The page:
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Journal of Nanomaterials
Volume 2013 (2013), Article ID 356259, 9 pages
http://dx.doi.org/10.1155/2013/356259
Research Article

A Comparative Study of Three Different Chemical Vapor Deposition Techniques of Carbon Nanotube Growth on Diamond Films

1Air Force Research Laboratory (AFRL), Wright-Patterson, Air Force Base, OH 45433, USA
2Wright State University, Dayton, OH 45420, USA
3Army Research Laboratory, Adelphi, MD 20783, USA
4Army Research Office, Research Triangle Park, NC 27709, USA
5University of Dayton Research Institute (UDRI), Dayton, OH 45469, USA

Received 28 November 2012; Accepted 17 February 2013

Academic Editor: Lijun Ji

Copyright © 2013 Betty T. Quinton et al. This is an open access article distributed under the Creative Commons Attribution License, which permits unrestricted use, distribution, and reproduction in any medium, provided the original work is properly cited.

Abstract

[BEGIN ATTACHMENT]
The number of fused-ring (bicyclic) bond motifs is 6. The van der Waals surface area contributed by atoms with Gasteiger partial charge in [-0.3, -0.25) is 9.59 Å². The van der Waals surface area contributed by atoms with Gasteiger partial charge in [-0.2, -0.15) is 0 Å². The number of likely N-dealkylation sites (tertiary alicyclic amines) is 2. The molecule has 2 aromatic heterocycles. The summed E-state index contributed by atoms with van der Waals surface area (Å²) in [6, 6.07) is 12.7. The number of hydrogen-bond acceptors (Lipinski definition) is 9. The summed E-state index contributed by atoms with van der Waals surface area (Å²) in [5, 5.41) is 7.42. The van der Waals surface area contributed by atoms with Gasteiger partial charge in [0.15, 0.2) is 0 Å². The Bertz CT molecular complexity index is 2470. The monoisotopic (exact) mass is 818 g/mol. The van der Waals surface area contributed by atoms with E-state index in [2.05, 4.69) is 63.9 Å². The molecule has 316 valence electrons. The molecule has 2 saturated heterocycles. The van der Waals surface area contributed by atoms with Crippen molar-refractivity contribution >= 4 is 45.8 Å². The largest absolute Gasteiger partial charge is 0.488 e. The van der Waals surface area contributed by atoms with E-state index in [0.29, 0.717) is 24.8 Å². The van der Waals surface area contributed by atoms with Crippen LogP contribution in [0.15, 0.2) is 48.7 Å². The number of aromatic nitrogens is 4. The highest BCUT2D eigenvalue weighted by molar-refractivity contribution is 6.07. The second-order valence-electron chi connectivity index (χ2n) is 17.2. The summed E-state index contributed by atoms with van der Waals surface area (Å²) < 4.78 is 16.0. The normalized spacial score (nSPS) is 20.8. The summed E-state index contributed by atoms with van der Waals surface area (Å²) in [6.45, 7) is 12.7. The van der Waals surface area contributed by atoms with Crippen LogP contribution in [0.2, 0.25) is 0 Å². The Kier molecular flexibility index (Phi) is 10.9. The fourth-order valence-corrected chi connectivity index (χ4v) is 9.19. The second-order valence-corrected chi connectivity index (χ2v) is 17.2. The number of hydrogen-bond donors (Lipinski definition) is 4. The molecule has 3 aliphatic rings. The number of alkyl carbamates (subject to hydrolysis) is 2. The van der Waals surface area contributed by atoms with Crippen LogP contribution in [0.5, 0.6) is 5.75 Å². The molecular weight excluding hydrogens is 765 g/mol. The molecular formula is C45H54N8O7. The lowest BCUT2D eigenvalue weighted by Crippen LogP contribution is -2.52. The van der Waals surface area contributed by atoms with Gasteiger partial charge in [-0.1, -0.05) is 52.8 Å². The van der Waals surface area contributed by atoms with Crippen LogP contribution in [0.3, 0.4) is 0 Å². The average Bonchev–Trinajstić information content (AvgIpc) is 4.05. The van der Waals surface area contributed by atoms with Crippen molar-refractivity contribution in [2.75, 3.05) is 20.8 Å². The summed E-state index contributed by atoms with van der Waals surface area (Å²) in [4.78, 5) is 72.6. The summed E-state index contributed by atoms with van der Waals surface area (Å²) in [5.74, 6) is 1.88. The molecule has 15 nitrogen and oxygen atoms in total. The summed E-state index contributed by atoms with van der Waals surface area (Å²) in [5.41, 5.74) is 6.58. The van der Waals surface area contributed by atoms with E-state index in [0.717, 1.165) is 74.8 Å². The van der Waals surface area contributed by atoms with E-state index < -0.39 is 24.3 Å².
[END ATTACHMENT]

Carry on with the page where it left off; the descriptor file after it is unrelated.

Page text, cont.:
This paper compares between the methods of growing carbon nanotubes (CNTs) on diamond substrates and evaluates the quality of the CNTs and the interfacial strength. One potential application for these materials is a heat sink/spreader for high-power electronic devices. The CNTs and diamond substrates have a significantly higher specific thermal conductivity than traditional heat sink/spreader materials making them good replacement candidates. Only limited research has been performed on these CNT/diamond structures and their suitability of different growth methods. This study investigates three potential chemical vapor deposition (CVD) techniques for growing CNTs on diamond: thermal CVD (T-CVD), microwave plasma-enhanced CVD (MPE-CVD), and floating catalyst thermal CVD (FCT-CVD). Scanning electron microscopy (SEM) and high-resolution transmission electron microscopy (TEM) were used to analyze the morphology and topology of the CNTs. Raman spectroscopy was used to assess the quality of the CNTs by determining the / peak intensity ratios. Additionally, the CNT/diamond samples were sonicated for qualitative comparisons of the durability of the CNT forests. T-CVD provided the largest diameter tubes, with catalysts residing mainly at the CNT/diamond interface. The MPE-CVD process yielded non uniform defective CNTs, and FCT-CVD resulted in the smallest diameter CNTs with catalyst particles imbedded throughout the length of the nanotubes.